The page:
Here is the second part of my last Blog about my Trip to Zion National Park in Utah.
After our first great hiking day in the Park we decided to Hike “The Narrows” trail on our second day: http://www.zionnational-park.com/zion-narrows.htm
We once again used the complimentary shuttle to the trail head. From there we joined a big group of walkers and hikers to commence our track. This hike is stunning and strenuous at the same time. It begins with a light walk along a paved walk way, which is used by big numbers of visitors.
It first felt like a hikers highway at this point but the masses thinned out as soon as the water treating started.
We carried our belongings inside our backpacks, enclosed in water proove containers and sacks, so to be able to protect these as well as to use our packs as floatation devices in deeper water later on the trail.
The first 500 m were easy to manage with water levels up to our ankles but this should change soon after that.
The scenery inside this canyon is amazing and the knowledge that you are inclosed in 200 m high rock walls created some kind of humbleness in Us as well respect for nature , again, and again.
We ventured on and the further we came we had to start to think on which point we return. The entire hike has a length of 13.5 km, but we where aware of 2 dangers.
First: Energy depletion. We realized soon that trekking through water, sometimes knee-high was not such an easy task and on some point our muscles were aching and we longed for some dry ground.
Our second concern was hypothermia: Although the air temperature was still in high twenties (celsius) on some spots, after we had our pants soaked and water splashed on our shirts, we cooled down quite fast and had to warm up in the sun.
But how much fun it was , especially with great hiking partners and the sun surrounding Us.
This spot, was followed by a very deep section, where Rob and I (in photo on right) were submerged up to our chin and we even had to swim for 5 meters.
Unfortunately only one picture of those sections exists as we had to protect our cameras, in fact my camera actually got submerged, but tried later in the day again. Lucky me.
On the picture on the left you can see the dept, even further to the right bank the water was even as deep as 180 cm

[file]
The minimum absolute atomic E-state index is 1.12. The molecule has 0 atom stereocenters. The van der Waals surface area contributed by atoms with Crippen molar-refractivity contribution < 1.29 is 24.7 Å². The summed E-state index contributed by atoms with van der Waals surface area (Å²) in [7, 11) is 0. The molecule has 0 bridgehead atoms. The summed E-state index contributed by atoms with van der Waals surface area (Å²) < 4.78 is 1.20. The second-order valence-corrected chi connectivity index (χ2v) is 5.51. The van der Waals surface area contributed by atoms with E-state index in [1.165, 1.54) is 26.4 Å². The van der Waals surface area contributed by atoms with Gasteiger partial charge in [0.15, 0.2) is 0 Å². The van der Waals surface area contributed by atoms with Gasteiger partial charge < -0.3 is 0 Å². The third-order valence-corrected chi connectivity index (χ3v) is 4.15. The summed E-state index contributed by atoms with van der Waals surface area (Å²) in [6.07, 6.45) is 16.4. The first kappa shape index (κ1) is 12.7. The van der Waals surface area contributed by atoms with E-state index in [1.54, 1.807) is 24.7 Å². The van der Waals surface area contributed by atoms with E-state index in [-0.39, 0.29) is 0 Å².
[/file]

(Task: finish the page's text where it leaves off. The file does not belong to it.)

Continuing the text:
Again Rob and Me. I realized here which benefits my hight of 182cm gives me in certain situations. Shortly after this section we began to swim.
We continued until “Orderville Canyon”, as from this point we would have to swim for about 1000m through deep basins and up-stream. We met some fellow hikers which came downstream and we were told that the current is quite strong.
We wished sometimes to have alittle raft with us to return, guess the child comes out in all of us sometimes.
On one point my friend Rob succeeded to swim past a 10 meter high bolder, but my energy was too low and I had to stay back.
On our return we realized that we made the right decision to return. As the temperature fell, we started to cool down quite fast, and only by running down the stream, and warming up on every sunny spot did we manage not to get hyperthermia.
It was a great day and on return to our camp site we could not stop reminiscing about these 2 outstanding hikes. Our minds were full of impressions, our camera memory cards had little space left, and 2 cameras had to get a lot of sunshine to try out again.
We really enjoyed our time here, and we began , over dinner at the campsite to get excited about our drive the next day to Grand Canyon National park where a great 4 day hiking adventure awaited us.
With this I finish here, and will be back soon, with Impressions from the Grand Canyon…..